Linking Life Right and Obligation at System-Wide and Historical Levels
Linkage of right and obligation at a system-wide level is the ultimate onto-ethical issue of human civilization, and requires any system to be accountable to the enabling provision of these universal human life goods as its ground of legitimacy.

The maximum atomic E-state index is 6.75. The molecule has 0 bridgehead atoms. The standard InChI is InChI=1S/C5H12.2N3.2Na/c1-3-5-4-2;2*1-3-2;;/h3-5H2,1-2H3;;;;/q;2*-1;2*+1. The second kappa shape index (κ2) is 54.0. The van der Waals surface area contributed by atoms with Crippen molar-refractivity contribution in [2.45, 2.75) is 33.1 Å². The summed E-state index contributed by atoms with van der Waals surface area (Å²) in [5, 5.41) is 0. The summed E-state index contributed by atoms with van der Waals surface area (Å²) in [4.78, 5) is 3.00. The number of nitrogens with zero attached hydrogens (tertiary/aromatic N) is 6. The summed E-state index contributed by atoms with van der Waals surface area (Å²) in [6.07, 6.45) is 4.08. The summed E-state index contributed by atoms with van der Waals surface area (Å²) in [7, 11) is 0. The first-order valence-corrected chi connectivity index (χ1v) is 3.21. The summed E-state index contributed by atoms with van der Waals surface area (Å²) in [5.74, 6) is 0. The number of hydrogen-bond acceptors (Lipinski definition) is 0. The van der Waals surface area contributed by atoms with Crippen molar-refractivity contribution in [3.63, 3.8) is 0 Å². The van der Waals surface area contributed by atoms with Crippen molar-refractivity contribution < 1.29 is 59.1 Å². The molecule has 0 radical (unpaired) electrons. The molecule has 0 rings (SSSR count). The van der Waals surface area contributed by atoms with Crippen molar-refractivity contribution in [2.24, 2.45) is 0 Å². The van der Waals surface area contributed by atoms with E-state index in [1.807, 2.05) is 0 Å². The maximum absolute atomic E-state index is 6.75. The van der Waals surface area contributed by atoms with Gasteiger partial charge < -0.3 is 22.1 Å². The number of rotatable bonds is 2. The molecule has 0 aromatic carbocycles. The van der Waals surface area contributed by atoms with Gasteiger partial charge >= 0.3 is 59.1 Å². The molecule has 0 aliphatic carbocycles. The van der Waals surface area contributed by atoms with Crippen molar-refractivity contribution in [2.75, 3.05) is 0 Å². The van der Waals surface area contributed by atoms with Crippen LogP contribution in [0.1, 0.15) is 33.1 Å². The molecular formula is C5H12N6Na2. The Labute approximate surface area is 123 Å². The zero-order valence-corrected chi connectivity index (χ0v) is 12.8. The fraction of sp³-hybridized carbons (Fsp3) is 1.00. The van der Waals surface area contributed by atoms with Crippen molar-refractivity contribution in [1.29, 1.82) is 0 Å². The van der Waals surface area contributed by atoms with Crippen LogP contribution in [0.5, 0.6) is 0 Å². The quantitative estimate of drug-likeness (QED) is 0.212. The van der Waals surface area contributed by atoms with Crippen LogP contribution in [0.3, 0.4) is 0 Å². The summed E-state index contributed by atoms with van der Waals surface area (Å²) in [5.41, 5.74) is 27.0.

When we stand back to consider the historical pattern of the last 80 years, however, we are able to recognise the meta logic of humanity’s universal life necessities/goods and their evolving civil commons provision since the Great Depression and War, on the one hand, and the private-profit corporate war upon them to appropriate and dismantle their resources for private profit since 1980, on the other. This meta conflict explains why ever more growth of wealth by the rule of this system goes along ever more impoverishment of most people’s lives and life conditions – the unseen war of social injustice, that is, ever more unnecessary suffering from life capacity reduction by deprivation of life goods.